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5G plans just hit the accelerator

Stephen Lawson | March 13, 2017
The 3GPP has approved plans that could bring large-scale trials and deployments in 2019

on the road to 5g

The international body crafting the 5G standard has approved an accelerated roadmap that could see large-scale trials and deployments in 2019 instead of 2020.

At a meeting this week in Dubrovnik, Croatia, the 3GPP signed off on a 5G work plan that several top mobile operators and network vendors came out in favor of last week. It would create an interim 5G specification before the full-scale standard is completed.

It’s important to get the next generation of mobile out into the world soon because users keep increasing their data consumption, said Lorenzo Casaccia, vice president of technical standards at Qualcomm, in a blog post on Thursday. That’s why his company is backing the in-between spec, which is now expected to be done by the end of this year and available in software about three months later.

Qualcomm and most other big players endorsed this plan just before last week’s Mobile World Congress, with a few holding back. Nokia and Verizon, the two biggest names that weren’t on board then, are now there. More than 40 companies, including Intel, Ericsson, Huawei and Samsung, back the new plan.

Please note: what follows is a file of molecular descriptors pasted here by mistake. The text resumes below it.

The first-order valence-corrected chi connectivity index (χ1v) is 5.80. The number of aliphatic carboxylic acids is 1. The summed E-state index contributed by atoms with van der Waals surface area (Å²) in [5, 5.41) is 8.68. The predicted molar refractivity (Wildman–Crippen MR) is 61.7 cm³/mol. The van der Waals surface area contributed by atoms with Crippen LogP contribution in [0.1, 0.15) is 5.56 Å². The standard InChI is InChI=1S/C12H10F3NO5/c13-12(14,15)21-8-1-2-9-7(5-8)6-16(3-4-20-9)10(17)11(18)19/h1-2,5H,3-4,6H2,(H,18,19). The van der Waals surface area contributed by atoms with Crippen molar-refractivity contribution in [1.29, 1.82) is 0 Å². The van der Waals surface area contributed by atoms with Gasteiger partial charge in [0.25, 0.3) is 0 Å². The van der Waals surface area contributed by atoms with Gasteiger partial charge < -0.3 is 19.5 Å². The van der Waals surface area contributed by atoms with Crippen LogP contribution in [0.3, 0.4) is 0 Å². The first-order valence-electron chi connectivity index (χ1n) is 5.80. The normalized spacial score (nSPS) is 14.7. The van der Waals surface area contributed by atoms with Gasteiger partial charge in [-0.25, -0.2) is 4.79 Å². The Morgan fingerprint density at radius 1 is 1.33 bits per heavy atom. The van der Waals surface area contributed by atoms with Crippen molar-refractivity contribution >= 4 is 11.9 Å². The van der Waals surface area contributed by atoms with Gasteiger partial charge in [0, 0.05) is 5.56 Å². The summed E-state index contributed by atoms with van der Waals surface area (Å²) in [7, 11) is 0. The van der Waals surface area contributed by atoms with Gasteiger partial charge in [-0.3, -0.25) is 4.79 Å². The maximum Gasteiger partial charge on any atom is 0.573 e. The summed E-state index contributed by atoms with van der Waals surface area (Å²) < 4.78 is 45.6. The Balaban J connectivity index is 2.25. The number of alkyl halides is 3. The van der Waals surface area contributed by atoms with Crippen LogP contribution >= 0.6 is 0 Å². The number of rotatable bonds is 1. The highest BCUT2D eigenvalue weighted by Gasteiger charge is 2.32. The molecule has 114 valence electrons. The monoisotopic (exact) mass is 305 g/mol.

The interim standard, called Non-Standalone 5G NR (New Radio), will let developers create 5G gear and software that still relies on 4G radio and core networks for coverage and mobility management. The final standard, Standalone 5G NR, will have a 5G core network. It’s expected to be done in the middle of 2018 and available in software later that year.

Non-Standalone 5G NR will be designed for forward compatibility so carriers don't have to swap out equipment when they move to full-scale 5G, Casaccia said.

The 3GPP has a lot more decisions to make before these specifications are done, and a lot more pieces need to come together before consumers reap the benefits. Unlike 4G, the next standard will have to address things like low latency for VR and autonomous vehicles, plus how to connect millions of IoT devices that don’t have enough energy for conventional cellular radios.

There are dozens of technology trials already in progress, and there will be more. A key milestone will be South Korean carrier KT's live trial at the Winter Olympics next year in PyeongChang. Because 5G will use many frequency bands that are new to cellular, including a shared 3.5GHz block in the U.S. and millimeter-wave bands like 28GHz and 39GHz in many countries, national regulators need to make that spectrum available.

On the device side, Qualcomm and Intel both have announced so-called 5G modems, including ones that can work with both millimeter-wave frequencies and lower bands.

 

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